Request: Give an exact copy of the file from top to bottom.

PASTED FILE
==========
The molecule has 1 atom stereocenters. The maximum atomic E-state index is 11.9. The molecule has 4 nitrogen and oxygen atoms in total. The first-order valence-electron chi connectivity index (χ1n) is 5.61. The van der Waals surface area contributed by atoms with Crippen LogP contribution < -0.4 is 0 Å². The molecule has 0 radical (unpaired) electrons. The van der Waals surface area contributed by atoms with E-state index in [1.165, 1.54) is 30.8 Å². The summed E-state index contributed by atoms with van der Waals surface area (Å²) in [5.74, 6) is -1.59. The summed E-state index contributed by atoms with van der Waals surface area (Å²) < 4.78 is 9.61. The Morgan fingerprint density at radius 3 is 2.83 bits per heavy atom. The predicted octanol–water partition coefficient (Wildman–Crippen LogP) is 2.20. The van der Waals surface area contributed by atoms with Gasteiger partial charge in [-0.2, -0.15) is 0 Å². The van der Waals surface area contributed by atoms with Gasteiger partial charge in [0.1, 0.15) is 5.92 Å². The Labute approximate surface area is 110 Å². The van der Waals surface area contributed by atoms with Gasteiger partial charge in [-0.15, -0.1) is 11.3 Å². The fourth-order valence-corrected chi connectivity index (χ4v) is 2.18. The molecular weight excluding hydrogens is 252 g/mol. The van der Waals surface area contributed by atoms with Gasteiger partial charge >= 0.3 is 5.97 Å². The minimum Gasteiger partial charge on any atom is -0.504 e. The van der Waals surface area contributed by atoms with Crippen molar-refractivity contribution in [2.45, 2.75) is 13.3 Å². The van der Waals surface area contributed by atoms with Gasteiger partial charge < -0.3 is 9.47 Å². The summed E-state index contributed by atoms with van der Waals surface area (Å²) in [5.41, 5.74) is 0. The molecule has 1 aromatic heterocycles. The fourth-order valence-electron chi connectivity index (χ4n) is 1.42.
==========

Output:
The molecule has 1 atom stereocenters. The maximum atomic E-state index is 11.9. The molecule has 4 nitrogen and oxygen atoms in total. The first-order valence-electron chi connectivity index (χ1n) is 5.61. The van der Waals surface area contributed by atoms with Crippen LogP contribution < -0.4 is 0 Å². The molecule has 0 radical (unpaired) electrons. The van der Waals surface area contributed by atoms with E-state index in [1.165, 1.54) is 30.8 Å². The summed E-state index contributed by atoms with van der Waals surface area (Å²) in [5.74, 6) is -1.59. The summed E-state index contributed by atoms with van der Waals surface area (Å²) < 4.78 is 9.61. The Morgan fingerprint density at radius 3 is 2.83 bits per heavy atom. The predicted octanol–water partition coefficient (Wildman–Crippen LogP) is 2.20. The van der Waals surface area contributed by atoms with Gasteiger partial charge in [-0.2, -0.15) is 0 Å². The van der Waals surface area contributed by atoms with Gasteiger partial charge in [0.1, 0.15) is 5.92 Å². The Labute approximate surface area is 110 Å². The van der Waals surface area contributed by atoms with Gasteiger partial charge in [-0.15, -0.1) is 11.3 Å². The fourth-order valence-corrected chi connectivity index (χ4v) is 2.18. The molecular weight excluding hydrogens is 252 g/mol. The van der Waals surface area contributed by atoms with Gasteiger partial charge >= 0.3 is 5.97 Å². The minimum Gasteiger partial charge on any atom is -0.504 e. The van der Waals surface area contributed by atoms with Crippen molar-refractivity contribution in [2.45, 2.75) is 13.3 Å². The van der Waals surface area contributed by atoms with Gasteiger partial charge < -0.3 is 9.47 Å². The summed E-state index contributed by atoms with van der Waals surface area (Å²) in [5.41, 5.74) is 0. The molecule has 1 aromatic heterocycles. The fourth-order valence-electron chi connectivity index (χ4n) is 1.42.